How to make gifs on your website click-to-play with vanilla JavaScript

Many websites today are built with extensive frameworks and a whole lot of JavaScript library dependencies to power their frontend, think of single page applications such as Facebook or Youtube. However, if - for example - your website is built using a static site generator (as is this blog with Hugo), you probably don’t want to rely on importing heavy JavaScript frameworks for such easy functionality (at least as perceived by users). Furthermore, there are more and more ambitions in using Vanilla JS for functions instead of importing heavy frameworks, due to the fact that browsers now provide much more sophisticated functions to modify the DOM than it was the case some years ago. As I had to do some research to make the gifs in a recently published post click-to-play by only using vanilla JavaScript I will show you the method I finally ended up using.

Actually, the basic idea is really simple: show a static image when paused and swap it with the actual gif once the user wants it to play. Consider the following example (try it for yourself: click to start the gif, click again to stop it):

We achieved this functionality with just these few lines of HTML and vanilla JavaScript:

<img src="*/mario.png" onclick="playGif(this)" />

 function playGif(gif_img) {            
  if (gif_img.src.endsWith(".gif"))
   gif_img.src = gif_img.src.substring(0, gif_img.src.length - 3) + "png";
  } else 
   gif_img.src = gif_img.src.substring(0, gif_img.src.length - 3) + "gif";

Basically, we just swap the extension of the image’s source path. For this we saved the first frame of the gif as png file alongside the gif. So, if the image currently shows the static png file (i.e. the animation is stopped) we replace it with the gif and vice-versa. The browser will take care of everything else.

In this state, the solution is just lacking a bit of user comfort and it requires that we wire the image’s onclick handler by hand. It would be nice, if the user knew that he can start the animation by clicking or that there is an animation at all. The easiest way to do this, is to display some kind of play button on top of the image when it is stopped. To access the elements in JavaScript with more ease and to facilitate CSS styling, we enclose our gif img in a separate div and assign it a class with an appropriate name (e.g gif-player). Additionally, we add an img for the play-btn which should be overlayed to the image.

<div class="gif-player">    
    <img class="gif" src="mario.png"/>    
    <img class="gif-play-btn" src="play.png" />    

So, when we want to horizontally center the gif on the page and the play button on top of the image we could do with this CSS (of course, there is quite a large amount of possibilities to center things with CSS):

.gif-player {
  position: relative;
  margin-left: auto;
  margin-right: auto;
  width: 400px;
  height: 200px;    

.gif {  
  position: absolute;
  top: 50%;
  left: 50%;
  transform: translate(-50%, -50%);     

.gif-play-btn {
  pointer-events: none;    
  position: absolute;
  top: 50%;
  left: 50%;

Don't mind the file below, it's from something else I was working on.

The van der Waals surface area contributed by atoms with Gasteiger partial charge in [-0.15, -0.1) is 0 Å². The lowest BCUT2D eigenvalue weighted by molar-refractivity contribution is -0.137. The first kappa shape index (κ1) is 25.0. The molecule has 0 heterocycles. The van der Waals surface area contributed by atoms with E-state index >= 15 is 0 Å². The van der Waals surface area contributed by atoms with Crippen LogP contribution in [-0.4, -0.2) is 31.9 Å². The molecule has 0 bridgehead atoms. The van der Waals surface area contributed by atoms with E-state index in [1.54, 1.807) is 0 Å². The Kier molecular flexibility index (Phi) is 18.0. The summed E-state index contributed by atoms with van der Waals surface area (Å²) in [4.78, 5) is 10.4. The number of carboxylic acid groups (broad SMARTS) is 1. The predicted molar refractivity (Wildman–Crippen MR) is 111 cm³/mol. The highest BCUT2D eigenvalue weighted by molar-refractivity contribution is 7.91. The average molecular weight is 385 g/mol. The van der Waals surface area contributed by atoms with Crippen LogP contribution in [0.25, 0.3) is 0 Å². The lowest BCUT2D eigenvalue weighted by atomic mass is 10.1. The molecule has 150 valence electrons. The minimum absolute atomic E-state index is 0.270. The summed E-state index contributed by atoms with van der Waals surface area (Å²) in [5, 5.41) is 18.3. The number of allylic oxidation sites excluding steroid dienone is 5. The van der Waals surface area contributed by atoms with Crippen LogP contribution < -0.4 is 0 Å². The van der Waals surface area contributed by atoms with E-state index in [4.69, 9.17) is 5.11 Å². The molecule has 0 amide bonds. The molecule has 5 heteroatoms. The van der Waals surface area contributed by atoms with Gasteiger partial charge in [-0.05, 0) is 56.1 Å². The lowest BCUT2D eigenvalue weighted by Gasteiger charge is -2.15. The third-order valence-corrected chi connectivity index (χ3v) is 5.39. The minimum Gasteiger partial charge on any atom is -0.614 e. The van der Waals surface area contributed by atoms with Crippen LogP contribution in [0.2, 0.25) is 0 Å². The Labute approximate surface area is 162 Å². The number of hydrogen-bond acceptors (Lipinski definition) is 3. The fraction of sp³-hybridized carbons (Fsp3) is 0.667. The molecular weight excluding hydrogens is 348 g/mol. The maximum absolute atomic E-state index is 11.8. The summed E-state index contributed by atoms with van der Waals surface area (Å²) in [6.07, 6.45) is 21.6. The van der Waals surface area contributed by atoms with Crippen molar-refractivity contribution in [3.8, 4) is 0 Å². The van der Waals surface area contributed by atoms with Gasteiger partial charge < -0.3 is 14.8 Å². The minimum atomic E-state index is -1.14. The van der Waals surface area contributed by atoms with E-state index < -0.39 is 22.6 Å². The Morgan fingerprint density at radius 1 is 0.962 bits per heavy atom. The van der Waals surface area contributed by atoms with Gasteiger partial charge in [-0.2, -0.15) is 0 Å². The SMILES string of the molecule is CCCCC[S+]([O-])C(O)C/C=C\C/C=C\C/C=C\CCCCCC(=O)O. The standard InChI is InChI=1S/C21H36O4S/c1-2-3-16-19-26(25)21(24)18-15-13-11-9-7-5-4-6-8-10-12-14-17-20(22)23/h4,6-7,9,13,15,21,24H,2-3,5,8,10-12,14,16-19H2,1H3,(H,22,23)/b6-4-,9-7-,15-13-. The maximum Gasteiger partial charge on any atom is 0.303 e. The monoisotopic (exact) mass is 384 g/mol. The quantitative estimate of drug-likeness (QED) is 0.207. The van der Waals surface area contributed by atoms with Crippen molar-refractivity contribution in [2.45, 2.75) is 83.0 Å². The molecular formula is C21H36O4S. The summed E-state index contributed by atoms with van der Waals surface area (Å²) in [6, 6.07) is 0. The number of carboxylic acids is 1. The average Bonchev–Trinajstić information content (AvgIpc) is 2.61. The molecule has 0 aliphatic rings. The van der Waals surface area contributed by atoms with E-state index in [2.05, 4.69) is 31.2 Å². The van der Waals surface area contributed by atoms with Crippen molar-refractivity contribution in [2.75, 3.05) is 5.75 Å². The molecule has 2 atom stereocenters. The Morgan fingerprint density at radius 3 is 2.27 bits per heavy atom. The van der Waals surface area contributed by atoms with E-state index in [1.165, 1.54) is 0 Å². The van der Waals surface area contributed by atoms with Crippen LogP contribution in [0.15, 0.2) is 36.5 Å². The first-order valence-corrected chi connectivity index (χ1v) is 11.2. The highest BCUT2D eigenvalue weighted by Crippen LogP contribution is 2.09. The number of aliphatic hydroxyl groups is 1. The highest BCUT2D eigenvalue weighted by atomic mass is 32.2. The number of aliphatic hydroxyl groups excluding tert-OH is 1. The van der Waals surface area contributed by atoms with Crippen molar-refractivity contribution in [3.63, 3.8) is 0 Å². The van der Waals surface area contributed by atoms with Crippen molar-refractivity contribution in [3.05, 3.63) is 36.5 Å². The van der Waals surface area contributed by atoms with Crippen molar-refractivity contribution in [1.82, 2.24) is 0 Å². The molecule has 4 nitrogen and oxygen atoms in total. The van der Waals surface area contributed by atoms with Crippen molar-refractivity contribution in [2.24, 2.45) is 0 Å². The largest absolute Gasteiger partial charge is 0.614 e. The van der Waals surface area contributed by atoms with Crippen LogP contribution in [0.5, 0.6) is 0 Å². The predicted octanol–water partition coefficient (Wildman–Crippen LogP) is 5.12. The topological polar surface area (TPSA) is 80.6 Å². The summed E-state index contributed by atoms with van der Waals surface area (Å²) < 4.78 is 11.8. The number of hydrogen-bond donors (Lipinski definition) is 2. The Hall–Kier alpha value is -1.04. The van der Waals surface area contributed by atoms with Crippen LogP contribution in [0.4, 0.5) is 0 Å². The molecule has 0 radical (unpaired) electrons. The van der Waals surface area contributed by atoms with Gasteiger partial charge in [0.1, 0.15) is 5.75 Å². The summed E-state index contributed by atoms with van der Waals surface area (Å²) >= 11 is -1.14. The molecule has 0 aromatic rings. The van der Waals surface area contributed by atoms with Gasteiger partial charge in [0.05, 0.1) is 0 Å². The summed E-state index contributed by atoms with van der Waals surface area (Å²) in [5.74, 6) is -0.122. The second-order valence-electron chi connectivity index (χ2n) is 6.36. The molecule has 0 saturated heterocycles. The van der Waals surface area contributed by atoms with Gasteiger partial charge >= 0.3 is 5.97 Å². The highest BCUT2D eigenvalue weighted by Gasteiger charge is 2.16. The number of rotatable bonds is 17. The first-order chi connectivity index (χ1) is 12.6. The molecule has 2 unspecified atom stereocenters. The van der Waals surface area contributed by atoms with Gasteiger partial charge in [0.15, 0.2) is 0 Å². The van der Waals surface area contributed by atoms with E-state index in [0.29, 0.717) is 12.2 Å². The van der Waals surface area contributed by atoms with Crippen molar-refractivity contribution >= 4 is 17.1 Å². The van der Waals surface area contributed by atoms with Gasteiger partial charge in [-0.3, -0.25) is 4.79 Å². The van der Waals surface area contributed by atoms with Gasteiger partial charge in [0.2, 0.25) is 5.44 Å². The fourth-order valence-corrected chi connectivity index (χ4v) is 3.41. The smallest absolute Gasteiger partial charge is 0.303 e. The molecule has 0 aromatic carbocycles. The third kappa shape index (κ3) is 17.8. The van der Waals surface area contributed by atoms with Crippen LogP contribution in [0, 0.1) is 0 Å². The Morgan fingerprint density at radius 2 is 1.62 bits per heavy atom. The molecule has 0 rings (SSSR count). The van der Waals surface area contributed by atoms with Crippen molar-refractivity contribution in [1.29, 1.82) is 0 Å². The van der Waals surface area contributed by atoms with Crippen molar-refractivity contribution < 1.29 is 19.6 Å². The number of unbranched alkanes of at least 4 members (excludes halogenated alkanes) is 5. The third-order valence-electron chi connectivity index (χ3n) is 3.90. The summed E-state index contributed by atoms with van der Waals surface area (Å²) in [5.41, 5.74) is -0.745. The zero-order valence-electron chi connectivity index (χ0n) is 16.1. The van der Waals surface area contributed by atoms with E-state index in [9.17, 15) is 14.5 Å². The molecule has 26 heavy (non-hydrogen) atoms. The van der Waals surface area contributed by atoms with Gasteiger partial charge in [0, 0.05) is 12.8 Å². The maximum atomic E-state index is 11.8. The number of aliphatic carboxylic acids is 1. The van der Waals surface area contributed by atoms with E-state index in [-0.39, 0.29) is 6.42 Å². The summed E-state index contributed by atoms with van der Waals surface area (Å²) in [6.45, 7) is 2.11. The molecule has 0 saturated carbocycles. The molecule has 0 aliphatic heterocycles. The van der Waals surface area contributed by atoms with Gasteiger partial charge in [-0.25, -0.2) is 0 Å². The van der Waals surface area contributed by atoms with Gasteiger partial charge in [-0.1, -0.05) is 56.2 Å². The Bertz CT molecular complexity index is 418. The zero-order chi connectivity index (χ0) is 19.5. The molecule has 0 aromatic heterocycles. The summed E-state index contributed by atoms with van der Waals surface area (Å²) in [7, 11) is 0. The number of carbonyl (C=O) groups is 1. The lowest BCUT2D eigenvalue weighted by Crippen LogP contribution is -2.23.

transform: translate(-50%, -50%);

Notice, that I added pointer-events: none to the gif-play-btn. The result is that cursor events pass-through this element. So clicks on the button are handled by the image below. This makes our play control JavaScript code a bit easier. To wire everything up we only need to add a click handler to each img with the gif class inside a gif player div (getElementsByClassName is your friend). This handler can be something along the lines of:

function clickFunc() {        
 gif = this;
 gif_btn = gif.parentElement.getElementsByClassName("gif-play-btn")[0];              

 if (gif.classList.contains("gif-stopped")) {
    gifImgPath = gif.src.substring(0, gif.src.length - 3) + "gif";
    gif.setAttribute("src", gifImgPath);            = 0;
 } else {

    staticImgPath = gif.src.substring(0, gif.src.length - 3) + "png";
    gif.setAttribute("src", staticImgPath); = 1;

And we add it like this:

function initGifPlayer(element) {    
 gif = element.getElementsByClassName("gif")[0];    
 gif.onclick = clickFunc;    

gifs = document.getElementsByClassName("gif-player");
[], function(gif) {

In this example there are two additional points to consider. First, we change the opacity of the button instead of changing its display style. This allows us to animate the appearing and disappearing, respectively. Second, we add the classes gif-playing and gif-stopped to the gif depending on its playstate, so that we can style it differently. When everything is put together and we defined some nice opacity transitions the result can look like this:

As you can easily see, with the presented approach there is no way to pause the gif. We always show the first frame and once the image source is swapped the browser will start the gif at the beginning. As of now, if you really need this kind of functionality, you have to resort to more complicated solutions. Or you ditch gifs completely and replace them with mp4 files which are not only smaller in most cases but also come with a broader capability set thanks to HTML5’s <video> tag.

image attributions: play button: pixsector freebie